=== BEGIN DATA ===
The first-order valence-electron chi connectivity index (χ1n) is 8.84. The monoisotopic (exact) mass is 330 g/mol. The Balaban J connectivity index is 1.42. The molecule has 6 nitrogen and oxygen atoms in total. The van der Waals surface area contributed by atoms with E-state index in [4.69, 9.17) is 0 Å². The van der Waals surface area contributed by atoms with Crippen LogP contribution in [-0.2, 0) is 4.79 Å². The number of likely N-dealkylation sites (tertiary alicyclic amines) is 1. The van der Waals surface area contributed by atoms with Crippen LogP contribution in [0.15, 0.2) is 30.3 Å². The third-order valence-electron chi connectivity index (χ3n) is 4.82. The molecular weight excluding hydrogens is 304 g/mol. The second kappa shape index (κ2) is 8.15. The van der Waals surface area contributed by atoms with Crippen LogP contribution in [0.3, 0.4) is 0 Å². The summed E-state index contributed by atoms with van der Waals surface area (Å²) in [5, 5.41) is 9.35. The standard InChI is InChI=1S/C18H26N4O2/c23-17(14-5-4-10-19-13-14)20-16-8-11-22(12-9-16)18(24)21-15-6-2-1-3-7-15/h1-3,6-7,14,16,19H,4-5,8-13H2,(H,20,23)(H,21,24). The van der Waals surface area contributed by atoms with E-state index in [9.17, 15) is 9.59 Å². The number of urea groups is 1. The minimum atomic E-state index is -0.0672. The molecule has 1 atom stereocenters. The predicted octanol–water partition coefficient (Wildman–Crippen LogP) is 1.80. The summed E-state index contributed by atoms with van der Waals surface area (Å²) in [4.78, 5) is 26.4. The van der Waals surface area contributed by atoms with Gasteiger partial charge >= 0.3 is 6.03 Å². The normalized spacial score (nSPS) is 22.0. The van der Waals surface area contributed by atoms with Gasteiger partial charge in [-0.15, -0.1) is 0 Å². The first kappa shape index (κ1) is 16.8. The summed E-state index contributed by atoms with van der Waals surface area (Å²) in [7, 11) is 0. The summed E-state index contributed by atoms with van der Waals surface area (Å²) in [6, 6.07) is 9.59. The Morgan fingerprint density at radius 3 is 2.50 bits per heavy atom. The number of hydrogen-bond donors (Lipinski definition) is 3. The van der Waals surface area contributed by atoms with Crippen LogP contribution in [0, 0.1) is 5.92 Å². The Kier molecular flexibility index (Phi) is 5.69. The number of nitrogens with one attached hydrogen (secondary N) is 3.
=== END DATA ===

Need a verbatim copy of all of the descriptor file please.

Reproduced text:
The first-order valence-electron chi connectivity index (χ1n) is 8.84. The monoisotopic (exact) mass is 330 g/mol. The Balaban J connectivity index is 1.42. The molecule has 6 nitrogen and oxygen atoms in total. The van der Waals surface area contributed by atoms with E-state index in [4.69, 9.17) is 0 Å². The van der Waals surface area contributed by atoms with Crippen LogP contribution in [-0.2, 0) is 4.79 Å². The number of likely N-dealkylation sites (tertiary alicyclic amines) is 1. The van der Waals surface area contributed by atoms with Crippen LogP contribution in [0.15, 0.2) is 30.3 Å². The third-order valence-electron chi connectivity index (χ3n) is 4.82. The molecular weight excluding hydrogens is 304 g/mol. The second kappa shape index (κ2) is 8.15. The van der Waals surface area contributed by atoms with Crippen LogP contribution in [0.3, 0.4) is 0 Å². The summed E-state index contributed by atoms with van der Waals surface area (Å²) in [5, 5.41) is 9.35. The standard InChI is InChI=1S/C18H26N4O2/c23-17(14-5-4-10-19-13-14)20-16-8-11-22(12-9-16)18(24)21-15-6-2-1-3-7-15/h1-3,6-7,14,16,19H,4-5,8-13H2,(H,20,23)(H,21,24). The van der Waals surface area contributed by atoms with E-state index in [9.17, 15) is 9.59 Å². The number of urea groups is 1. The minimum atomic E-state index is -0.0672. The molecule has 1 atom stereocenters. The predicted octanol–water partition coefficient (Wildman–Crippen LogP) is 1.80. The summed E-state index contributed by atoms with van der Waals surface area (Å²) in [4.78, 5) is 26.4. The van der Waals surface area contributed by atoms with Gasteiger partial charge >= 0.3 is 6.03 Å². The normalized spacial score (nSPS) is 22.0. The van der Waals surface area contributed by atoms with Gasteiger partial charge in [-0.15, -0.1) is 0 Å². The first kappa shape index (κ1) is 16.8. The summed E-state index contributed by atoms with van der Waals surface area (Å²) in [7, 11) is 0. The summed E-state index contributed by atoms with van der Waals surface area (Å²) in [6, 6.07) is 9.59. The Morgan fingerprint density at radius 3 is 2.50 bits per heavy atom. The number of hydrogen-bond donors (Lipinski definition) is 3. The van der Waals surface area contributed by atoms with Crippen LogP contribution in [0, 0.1) is 5.92 Å². The Kier molecular flexibility index (Phi) is 5.69. The number of nitrogens with one attached hydrogen (secondary N) is 3.